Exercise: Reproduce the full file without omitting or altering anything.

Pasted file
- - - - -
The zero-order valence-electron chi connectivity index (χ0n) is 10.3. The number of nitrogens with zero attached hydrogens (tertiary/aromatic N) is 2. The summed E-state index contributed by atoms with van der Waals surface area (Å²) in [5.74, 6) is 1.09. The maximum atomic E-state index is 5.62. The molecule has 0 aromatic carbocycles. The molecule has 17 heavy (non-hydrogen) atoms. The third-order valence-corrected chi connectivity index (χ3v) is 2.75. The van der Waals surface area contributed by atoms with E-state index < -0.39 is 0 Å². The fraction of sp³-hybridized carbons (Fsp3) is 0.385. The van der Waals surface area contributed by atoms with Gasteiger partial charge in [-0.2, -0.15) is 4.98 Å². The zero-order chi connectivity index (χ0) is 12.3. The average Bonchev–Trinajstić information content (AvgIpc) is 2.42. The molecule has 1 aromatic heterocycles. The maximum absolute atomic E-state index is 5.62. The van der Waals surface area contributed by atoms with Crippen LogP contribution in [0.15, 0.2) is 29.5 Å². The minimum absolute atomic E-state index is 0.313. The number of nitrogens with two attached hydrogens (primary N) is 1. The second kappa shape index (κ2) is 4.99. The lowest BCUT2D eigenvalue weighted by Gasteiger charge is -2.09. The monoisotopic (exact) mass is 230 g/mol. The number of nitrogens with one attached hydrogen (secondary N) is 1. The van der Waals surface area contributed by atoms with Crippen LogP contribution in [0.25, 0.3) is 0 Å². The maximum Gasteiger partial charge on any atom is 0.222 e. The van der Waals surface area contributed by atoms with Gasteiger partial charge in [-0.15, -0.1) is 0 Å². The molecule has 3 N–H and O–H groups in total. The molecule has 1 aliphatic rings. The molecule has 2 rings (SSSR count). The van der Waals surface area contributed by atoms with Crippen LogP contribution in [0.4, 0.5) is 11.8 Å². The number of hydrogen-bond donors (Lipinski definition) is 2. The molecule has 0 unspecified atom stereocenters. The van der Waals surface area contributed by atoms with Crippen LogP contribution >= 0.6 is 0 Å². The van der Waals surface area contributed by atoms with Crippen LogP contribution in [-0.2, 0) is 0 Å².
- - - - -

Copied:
The zero-order valence-electron chi connectivity index (χ0n) is 10.3. The number of nitrogens with zero attached hydrogens (tertiary/aromatic N) is 2. The summed E-state index contributed by atoms with van der Waals surface area (Å²) in [5.74, 6) is 1.09. The maximum atomic E-state index is 5.62. The molecule has 0 aromatic carbocycles. The molecule has 17 heavy (non-hydrogen) atoms. The third-order valence-corrected chi connectivity index (χ3v) is 2.75. The van der Waals surface area contributed by atoms with E-state index < -0.39 is 0 Å². The fraction of sp³-hybridized carbons (Fsp3) is 0.385. The van der Waals surface area contributed by atoms with Gasteiger partial charge in [-0.2, -0.15) is 4.98 Å². The zero-order chi connectivity index (χ0) is 12.3. The average Bonchev–Trinajstić information content (AvgIpc) is 2.42. The molecule has 1 aromatic heterocycles. The maximum absolute atomic E-state index is 5.62. The van der Waals surface area contributed by atoms with Crippen LogP contribution in [0.15, 0.2) is 29.5 Å². The minimum absolute atomic E-state index is 0.313. The number of nitrogens with two attached hydrogens (primary N) is 1. The second kappa shape index (κ2) is 4.99. The lowest BCUT2D eigenvalue weighted by Gasteiger charge is -2.09. The monoisotopic (exact) mass is 230 g/mol. The number of nitrogens with one attached hydrogen (secondary N) is 1. The van der Waals surface area contributed by atoms with Crippen LogP contribution in [0.25, 0.3) is 0 Å². The maximum Gasteiger partial charge on any atom is 0.222 e. The van der Waals surface area contributed by atoms with Gasteiger partial charge in [-0.15, -0.1) is 0 Å². The molecule has 3 N–H and O–H groups in total. The molecule has 1 aliphatic rings. The molecule has 2 rings (SSSR count). The van der Waals surface area contributed by atoms with Crippen LogP contribution in [0.4, 0.5) is 11.8 Å². The number of hydrogen-bond donors (Lipinski definition) is 2. The molecule has 0 unspecified atom stereocenters. The van der Waals surface area contributed by atoms with Crippen LogP contribution >= 0.6 is 0 Å². The van der Waals surface area contributed by atoms with Crippen LogP contribution in [-0.2, 0) is 0 Å².